And the same applies in the realm of the opposite of holiness – in Tumah - as well. There are four nations which exile us, and there goal is to remove our ability to draw godliness into the world. When Yaakov Avinu was making his way to Eretz Yisrael, the path was blocked by Eisav, who came with four hundred men (The Maharal explains that the as any number grows by one decimal [four to forty, forty to four hundred] the meaning, significance and theme of that number grows with it. Thus the four hundred men is an exponential continuation of the theme of four.) And so too when Avraham tried to purchase Ma’aras HaMachpela, the gateway to Gan Eden, he had to pay four hundred silver pieces to gain entry. If four within the context of holiness represents the removal of blockages between man and godliness, then four within the realm of impurity represents the removal of Kabbalas Ol Malchus Shamayim - Acceptance of the Yolk of Heaven.

Therefore when Hashem wanted to prepare us for Kabbalas Ol Malchus Shamayim He brought the holy Jewish people to the most unholy place in the world - Mitzrayim. And He did so for specifically four hundred years. Why? Because this sets up the ultimate challenge to Kabbalas Ol Malchus Shamayim. Anyone who can survive this is ready to go to the ultimate Kabbalas Ol Malchus Shamayaim at Har Sinai. And therefore he who willingly re-enters slavery is actively removing his Ol Malchus Shamayim and therefore rejecting everything that the whole Egyptian exile and redemption was all about! Therefore the rejection of four hundred comes back to smash him in the form of four hundred - the Gematria of Martze’a.

In short, this man who is choosing to re-enter slavery is rejecting Ol Malchus Shamayim, because by being a servant of a human being, it is automatically impossible to fully be a servant of Hashem. (One example: A slave is exempt from the twice daily recitation of Shema, which is our daily Kabbalas Ol Malchus Shamayim.)

Perhaps with this in mind, we can bring forward the words of the holy Sfas Emes to explain why we specifically smash his ear. The answer is that Kabbalas Ol Malchus Shamayim is done with hearing.

How do we know? From the famous words of this weeks Parsha - Na’aseh V’Nishma - We shall do and we shall listen. The question is famous: How are we going to listen after we’ve already done the action? Says the Rebbe Zatz’al, this is the secret to what Kabbalas Ol Malchus Shamayim is all about. What is the acceptance of a yolk? A yolk on an ox means that it’s always ready to do work. The plow connected to the yolk means that he now has the opportunity to do so. The plow is not always connected, but as long as the yolk is still on, he’s ready. So to by Na’aseh V’Nishma.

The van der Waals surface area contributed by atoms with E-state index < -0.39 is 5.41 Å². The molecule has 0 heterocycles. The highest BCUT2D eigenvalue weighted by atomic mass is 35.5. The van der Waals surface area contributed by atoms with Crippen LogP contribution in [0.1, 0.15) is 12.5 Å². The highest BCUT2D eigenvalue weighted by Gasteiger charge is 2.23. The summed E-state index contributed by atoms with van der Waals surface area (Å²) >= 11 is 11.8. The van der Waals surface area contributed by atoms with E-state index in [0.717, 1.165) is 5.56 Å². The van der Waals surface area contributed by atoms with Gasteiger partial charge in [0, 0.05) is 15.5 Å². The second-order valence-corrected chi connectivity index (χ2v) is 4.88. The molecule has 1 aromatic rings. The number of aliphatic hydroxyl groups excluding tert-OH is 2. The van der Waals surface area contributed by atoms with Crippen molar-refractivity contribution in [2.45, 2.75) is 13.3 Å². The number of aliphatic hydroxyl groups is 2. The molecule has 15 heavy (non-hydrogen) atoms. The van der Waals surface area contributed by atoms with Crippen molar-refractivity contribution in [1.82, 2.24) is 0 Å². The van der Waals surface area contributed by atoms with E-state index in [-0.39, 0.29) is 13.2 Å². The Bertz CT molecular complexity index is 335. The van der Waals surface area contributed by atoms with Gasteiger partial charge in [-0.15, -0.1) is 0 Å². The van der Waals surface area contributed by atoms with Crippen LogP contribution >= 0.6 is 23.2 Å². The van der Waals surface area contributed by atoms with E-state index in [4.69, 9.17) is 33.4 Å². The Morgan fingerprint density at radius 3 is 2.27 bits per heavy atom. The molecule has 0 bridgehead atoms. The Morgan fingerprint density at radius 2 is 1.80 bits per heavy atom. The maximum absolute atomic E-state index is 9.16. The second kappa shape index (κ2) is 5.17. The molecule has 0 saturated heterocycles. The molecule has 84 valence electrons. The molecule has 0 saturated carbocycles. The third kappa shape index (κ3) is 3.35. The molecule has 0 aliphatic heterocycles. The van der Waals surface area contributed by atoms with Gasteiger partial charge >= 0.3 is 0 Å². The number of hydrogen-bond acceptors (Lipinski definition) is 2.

Na’aseh means that we will do whenever we can. Whatever opportunity comes our way, we’ll jump on it. And Nishma? That’s how we say that after we do it, or even when there is nothing to do, we are still listening out for the next opportunity. There may be no plow, but I’m waiting with the yolk on. That’s Kabbalas Ol - the Yolk, the essence of being totally ready, fully invested in Avodas Hashem, and that comes specifically through hearing.

Thus, when a person is a slave of another human being there is a certain intrinsic freedom from Kabalas Ol Malchus Shamayaim, because the very nature of his role causes him to be fully invested in the service of something other than God.

Says the Zohar, that this is the depth behind a certain negative spiritual reality, a Klipah called Chinam - freedom (U-S-A! U-S-A!). When a sense of disconnection to Ol Malchus Shamayim enters into a persons heart, because he is enslaved, because he is in servitude to something else, he is under the influence of the impure spirit called Chinam. And therefore when the slave in our Parsha goes free, he goes Chofshi Chinam! Meaning, he is going free from the status called Chinam! He can finally be Mekabel Ol Malchus Shamayim!